Wednesday, February 19, 2014

Vegetable gardening good for the belly, soul, and the wallet!

Click here for your copy
All of us are basically a generation removed from there being no question about where at least a portion of your food comes from.  When I was growing up in the late 70's and early 80's we were going to have a garden it just was a matter of how big and what was to be grown.  Now a days it seems we are wishy washy on whether we'll put out a couple of tomatoes.  Our garden each year was lead and planned by my Grandmother and my aunt.  It covered about a half acre and fed about three good sized families.  It was a given that we would all spend some time in the garden and grandma dictated when and what  needed to be done.  This community/family garden really shaped my future and set me on the path that led me to becoming a Horticulturist.  But it was the social aspect that really formed my values and honed my belief in the strengths of an extended family.  It was everything from the sowing of seed, cutting and gathering bean poles, finding the first ripe tomato, and the inevitable dirt clod fight among cousins that cultivated both the love of family and gardening.  Let it be known that my Uncle Herb just about always found the first tomato and always had a shaker of salt in his pocket for said event.

Get your family involved and garden together the kids may fuss now but I guarantee they will have the good memories forever.  If the thought of a vegetable garden intimidates you join forces with someone with all the experience of gardening but just can't do garden work like they used to.  You'll both benefit immensely from the experience and your food knowledge will greatly improve.  The Home Vegetable Gardening In Kentucky you see pictured in this entry is a wonderful publication for all levels of gardening experience.  You can click on the picture caption  to see a pdf of the publication but if you would like a copy just send me an email at with your name and address and we will mail you one out, or you can simply stop by the Nelson County Extension office for your free copy.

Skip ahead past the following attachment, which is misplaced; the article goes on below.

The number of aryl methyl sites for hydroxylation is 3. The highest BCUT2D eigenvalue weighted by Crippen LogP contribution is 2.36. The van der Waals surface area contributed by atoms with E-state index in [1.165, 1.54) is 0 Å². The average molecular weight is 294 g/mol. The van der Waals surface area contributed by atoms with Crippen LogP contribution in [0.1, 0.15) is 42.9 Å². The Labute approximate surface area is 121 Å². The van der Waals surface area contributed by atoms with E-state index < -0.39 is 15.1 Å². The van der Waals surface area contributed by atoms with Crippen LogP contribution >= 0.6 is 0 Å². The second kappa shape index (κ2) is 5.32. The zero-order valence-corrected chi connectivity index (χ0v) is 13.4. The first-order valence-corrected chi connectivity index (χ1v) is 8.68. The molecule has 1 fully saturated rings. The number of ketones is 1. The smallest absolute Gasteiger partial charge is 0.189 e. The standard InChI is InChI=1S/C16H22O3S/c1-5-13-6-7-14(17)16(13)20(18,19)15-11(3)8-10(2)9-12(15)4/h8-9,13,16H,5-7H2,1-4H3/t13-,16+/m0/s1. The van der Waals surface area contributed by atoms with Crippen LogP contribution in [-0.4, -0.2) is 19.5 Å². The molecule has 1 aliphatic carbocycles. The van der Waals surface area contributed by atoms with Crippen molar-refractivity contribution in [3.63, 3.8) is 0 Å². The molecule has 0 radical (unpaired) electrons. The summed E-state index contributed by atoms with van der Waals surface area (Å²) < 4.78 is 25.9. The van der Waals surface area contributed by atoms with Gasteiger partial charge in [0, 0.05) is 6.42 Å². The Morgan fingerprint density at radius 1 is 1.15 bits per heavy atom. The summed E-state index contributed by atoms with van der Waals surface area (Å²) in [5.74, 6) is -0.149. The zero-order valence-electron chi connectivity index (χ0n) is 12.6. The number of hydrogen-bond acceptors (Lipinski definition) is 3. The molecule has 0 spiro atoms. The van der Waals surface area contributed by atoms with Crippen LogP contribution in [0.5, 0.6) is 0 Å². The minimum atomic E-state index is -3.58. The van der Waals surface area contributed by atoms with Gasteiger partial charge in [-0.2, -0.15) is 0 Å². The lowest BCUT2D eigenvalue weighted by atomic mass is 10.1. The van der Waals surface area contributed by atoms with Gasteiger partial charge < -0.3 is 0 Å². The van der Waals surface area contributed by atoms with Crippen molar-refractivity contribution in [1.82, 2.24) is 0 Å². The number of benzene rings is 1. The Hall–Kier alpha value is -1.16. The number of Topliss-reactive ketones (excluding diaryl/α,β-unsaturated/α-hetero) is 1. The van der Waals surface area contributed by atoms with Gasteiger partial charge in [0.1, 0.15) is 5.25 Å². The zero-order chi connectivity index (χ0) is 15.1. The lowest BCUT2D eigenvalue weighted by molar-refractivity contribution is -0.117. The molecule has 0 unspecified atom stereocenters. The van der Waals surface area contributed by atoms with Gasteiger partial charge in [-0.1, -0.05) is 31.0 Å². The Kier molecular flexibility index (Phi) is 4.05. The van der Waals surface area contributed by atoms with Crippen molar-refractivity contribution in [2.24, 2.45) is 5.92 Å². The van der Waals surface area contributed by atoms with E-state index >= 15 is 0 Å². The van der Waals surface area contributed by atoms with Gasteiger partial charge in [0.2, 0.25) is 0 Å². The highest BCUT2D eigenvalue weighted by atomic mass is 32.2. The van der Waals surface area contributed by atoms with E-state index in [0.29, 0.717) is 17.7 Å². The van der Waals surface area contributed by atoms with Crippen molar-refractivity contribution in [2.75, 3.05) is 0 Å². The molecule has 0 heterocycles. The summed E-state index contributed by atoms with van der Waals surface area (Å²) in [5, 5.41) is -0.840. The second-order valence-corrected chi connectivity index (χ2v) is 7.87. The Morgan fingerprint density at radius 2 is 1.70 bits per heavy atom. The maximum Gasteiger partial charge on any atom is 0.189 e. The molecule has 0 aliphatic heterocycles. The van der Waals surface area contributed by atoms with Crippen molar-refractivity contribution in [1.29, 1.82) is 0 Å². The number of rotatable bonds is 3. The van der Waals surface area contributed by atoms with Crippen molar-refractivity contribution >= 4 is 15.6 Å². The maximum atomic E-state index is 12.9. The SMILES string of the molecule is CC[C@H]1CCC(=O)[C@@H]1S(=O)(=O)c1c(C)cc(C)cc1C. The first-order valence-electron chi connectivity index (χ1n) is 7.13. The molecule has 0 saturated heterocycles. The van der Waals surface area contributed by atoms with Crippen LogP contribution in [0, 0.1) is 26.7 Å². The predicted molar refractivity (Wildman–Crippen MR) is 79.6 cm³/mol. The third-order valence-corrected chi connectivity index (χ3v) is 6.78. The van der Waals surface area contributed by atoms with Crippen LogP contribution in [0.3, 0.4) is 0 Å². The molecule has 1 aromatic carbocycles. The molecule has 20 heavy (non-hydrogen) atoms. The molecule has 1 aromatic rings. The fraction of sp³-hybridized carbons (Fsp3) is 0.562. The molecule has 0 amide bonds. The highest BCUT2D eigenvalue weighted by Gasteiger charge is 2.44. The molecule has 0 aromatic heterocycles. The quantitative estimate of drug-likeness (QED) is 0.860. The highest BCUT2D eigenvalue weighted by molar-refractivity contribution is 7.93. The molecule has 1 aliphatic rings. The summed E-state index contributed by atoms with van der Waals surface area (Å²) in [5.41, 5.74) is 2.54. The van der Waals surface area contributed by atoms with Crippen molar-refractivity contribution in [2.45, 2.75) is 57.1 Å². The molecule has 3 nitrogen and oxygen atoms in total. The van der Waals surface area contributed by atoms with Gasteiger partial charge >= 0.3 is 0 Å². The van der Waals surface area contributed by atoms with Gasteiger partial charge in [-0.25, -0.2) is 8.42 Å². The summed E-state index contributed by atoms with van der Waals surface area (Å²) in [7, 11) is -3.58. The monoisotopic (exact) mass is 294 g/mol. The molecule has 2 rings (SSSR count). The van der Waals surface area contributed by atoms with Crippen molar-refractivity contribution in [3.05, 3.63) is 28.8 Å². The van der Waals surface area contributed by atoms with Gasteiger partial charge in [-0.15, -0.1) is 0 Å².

Monday, February 10, 2014

What will all this road salt do to our landscapes?

Think Spring, this weather can't last forever can it? 
With all the winter weather we have been enduring our plants are forced to endure even more.  With the frequent "1 inch blizzards" (as one person on facebook called them) comes the need for safety on the roads. To achieve safer roads we are forced to turn to sodium chloride or deicing salt to melt away the (what i am now referring to as the white plaque) snow.  However, with all its safety and melting abilities it also poses many problems for our landscapes and lawns.

The damage won't show up immediately but will come on gradually this spring as the plants begin to grow. Rather than me describe what might take place I am going to refer you to a really good Purdue University publication that even provides you with a list of plants that can tolerate high salt levels.  See Salt Damage in Landscape Plants for more detailed information.  Salt will do the greatest damage where it is being thrown as a spray by passing automobiles or when plants are in the direct runoff path as the melting "white plague" moves the salt into landscape beds etc.